8th Global Peter Drucker Forum 



 When:November 17 and 18, 2016


Conference Description


in his landmark book Innovation and Entrepreneurship, published in 1985, Peter Drucker described the tectonic shift that he perceived in its early stages – the move from an employee society towards an entrepreneurial society. This shift was, and still is, being driven by unstoppable forces such as changing demographics, globalization and ever accelerating advances in information and communication technology.
As Drucker laid out what this new society should look like, he built upon another great thinker of Austrian origin, Joseph Schumpeter. Schumpeter had positioned the entrepreneur at the heart of capitalism – as the life force of a market-based, competitive, innovative, dynamic and wealth-creating economy. He clearly saw the financial and banking sector as serving the entrepreneurial economy and not as dominating it.
While the journey towards an entrepreneurial society is by no means a straight-line progression towards a well-defined destination, broad cultural changes have brought entrepreneurialism into the mainstream. An activity that was once regarded as peripheral, perhaps even a bit suspect, has become cool, celebrated by politicians and embraced by the new generations. Yet the emergence of an entrepreneurial culture entails a broader transformation of the economic fabric of our society, as we see in the rapid proliferation of free agents in the form of contractors, freelancers and self-employed workers on on-demand platforms, for example. Within large organizations a renewed focus on freeing up the creative and innovative potential of workers points in the same direction i.e. a new mindset of ownership, responsibility and autonomy. At the same time, in a world of rapid change frequent job and career moves, switches between employed and independent roles become the rule rather than the exception.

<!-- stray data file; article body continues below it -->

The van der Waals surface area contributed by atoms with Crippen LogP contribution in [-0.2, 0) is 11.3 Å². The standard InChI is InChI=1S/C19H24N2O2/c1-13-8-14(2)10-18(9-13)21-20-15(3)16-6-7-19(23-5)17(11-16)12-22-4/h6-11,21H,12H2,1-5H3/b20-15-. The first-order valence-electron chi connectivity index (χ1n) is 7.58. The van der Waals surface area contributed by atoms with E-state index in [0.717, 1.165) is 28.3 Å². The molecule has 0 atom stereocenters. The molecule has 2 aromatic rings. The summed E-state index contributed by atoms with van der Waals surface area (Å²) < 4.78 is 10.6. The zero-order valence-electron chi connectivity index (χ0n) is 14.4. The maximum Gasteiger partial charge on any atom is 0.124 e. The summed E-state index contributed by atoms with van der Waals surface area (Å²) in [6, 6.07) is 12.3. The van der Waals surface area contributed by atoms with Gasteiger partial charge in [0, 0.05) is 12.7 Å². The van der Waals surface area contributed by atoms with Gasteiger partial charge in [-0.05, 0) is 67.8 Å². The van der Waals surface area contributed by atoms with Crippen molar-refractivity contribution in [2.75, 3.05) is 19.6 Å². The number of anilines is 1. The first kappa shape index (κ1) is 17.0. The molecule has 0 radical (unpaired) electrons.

Digital technology has played an accelerating role in this transformation by dramatically lowering barriers to entry in many industries and by providing new tools for managing knowledge creation and sharing and by enabling new forms of continuous learning, all on a global canvas.
We witness these changes and their emerging consequences at every level- the individual, the organization, the economy, the community and the state.


The whole conference abstract can be found at: